A. V. Speransky – Engineer, Russian Federal Nuclear Center, Sarov. E-mail: Sarov_alexey@mail.ru
S. I. Gerasimov – Dr. Sc. (Phys.-Math.), Department Head, Russian Federal Nuclear Center; Department Head, Sarov Physics and Technology Institute of the National Research Nuclear University «MEPhI», Sarov. Е-mail: firstname.lastname@example.org
V. I. Erofeyev – Dr.Sc. (Phys.-Math.), Professor, Vice-director of Mechanical Engineering Research Institute of the Russian Academy of Sciences, Nizhny Novgorod. E-mail: email@example.com
Developing the power pulsed light source of high luminous intensity (that is function of brightness temperature and illumination square) at simultaneously short light duration is a complex non-linear problem.
Increasing the brightness temperature (and, simultaneously, the radiation power density) is possible up to a saturation value from increasing the source energy (increasing discharge voltage for spark sources or cumulating detonation products for explosive sources) and also leads to increasing the radiation duration and it is realized at small area. Increasing the radiation squire requires also increasing the source energy (for example, increasing the discharge gap or lamp sizes or using more quantity of HE to extend the region of the HE products expansion). The use of reflectors increases the luminous intensity within limited angle – this restriction is explained with reflector size as growing its diameter leads to unacceptable design for a serious of applications.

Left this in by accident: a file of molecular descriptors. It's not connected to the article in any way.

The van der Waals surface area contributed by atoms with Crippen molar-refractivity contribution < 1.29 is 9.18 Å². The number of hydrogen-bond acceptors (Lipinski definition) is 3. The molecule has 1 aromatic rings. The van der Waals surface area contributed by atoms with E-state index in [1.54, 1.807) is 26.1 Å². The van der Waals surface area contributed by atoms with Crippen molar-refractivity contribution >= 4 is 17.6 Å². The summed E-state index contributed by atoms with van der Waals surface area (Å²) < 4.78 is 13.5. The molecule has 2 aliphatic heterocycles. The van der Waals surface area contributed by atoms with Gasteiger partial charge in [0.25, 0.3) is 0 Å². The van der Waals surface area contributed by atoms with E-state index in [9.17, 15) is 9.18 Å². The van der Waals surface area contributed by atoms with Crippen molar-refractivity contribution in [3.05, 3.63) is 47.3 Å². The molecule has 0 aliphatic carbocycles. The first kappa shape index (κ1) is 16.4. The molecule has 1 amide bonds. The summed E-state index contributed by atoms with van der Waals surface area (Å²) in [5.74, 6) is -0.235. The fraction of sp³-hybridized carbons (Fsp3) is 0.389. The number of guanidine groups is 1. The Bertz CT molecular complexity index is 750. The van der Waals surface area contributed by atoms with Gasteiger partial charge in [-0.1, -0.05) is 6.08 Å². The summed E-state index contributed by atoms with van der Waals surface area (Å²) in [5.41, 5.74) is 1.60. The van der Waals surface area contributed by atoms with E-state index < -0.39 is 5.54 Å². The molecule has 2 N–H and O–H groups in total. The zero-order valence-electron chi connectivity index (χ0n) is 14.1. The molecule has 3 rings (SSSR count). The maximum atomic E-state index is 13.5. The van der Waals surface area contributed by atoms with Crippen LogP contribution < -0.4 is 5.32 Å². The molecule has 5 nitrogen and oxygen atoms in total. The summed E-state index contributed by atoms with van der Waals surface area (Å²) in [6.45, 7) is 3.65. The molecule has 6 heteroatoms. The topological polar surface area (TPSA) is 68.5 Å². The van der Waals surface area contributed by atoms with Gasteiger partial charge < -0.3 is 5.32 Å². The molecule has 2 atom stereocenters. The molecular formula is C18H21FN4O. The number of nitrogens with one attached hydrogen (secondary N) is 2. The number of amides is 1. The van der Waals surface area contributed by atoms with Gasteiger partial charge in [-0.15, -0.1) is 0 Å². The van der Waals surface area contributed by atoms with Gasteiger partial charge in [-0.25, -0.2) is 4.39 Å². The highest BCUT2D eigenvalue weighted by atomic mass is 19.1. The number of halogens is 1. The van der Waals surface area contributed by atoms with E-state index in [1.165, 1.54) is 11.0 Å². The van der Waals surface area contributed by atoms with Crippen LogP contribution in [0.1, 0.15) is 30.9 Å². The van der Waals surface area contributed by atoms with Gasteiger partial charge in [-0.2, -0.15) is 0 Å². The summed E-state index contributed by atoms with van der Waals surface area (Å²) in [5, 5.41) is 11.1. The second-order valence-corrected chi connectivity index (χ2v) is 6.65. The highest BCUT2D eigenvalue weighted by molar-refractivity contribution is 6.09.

There is considered, realized and used in tests the new scheme for solving the problem. The radiant power density increases due to using heavy inert gas shocked over large square with a distributor and a thin HE layer. The temperature of the compressed gas ahead the shock front is considerably more than the brightness temperature in spark sources, and the radiator rapidly takes the optical thickness equal to three, i.e. considered as a black body. Small thickness of working gas satisfies the required short duration. The plane shock wave passes through a thin transparent film with the mass equal to the mass of working gas that is followed with short radiation peak in reflection wave and then rapid film evaporation and mixing of «cold» film components with hot shocked gas. As a result a short cutting off takes place and we have a short power pulsed light source radiating in 2π area. Such once-through emitter is effective at explosive experiments and aero ballistic tests on rocket sled tracks.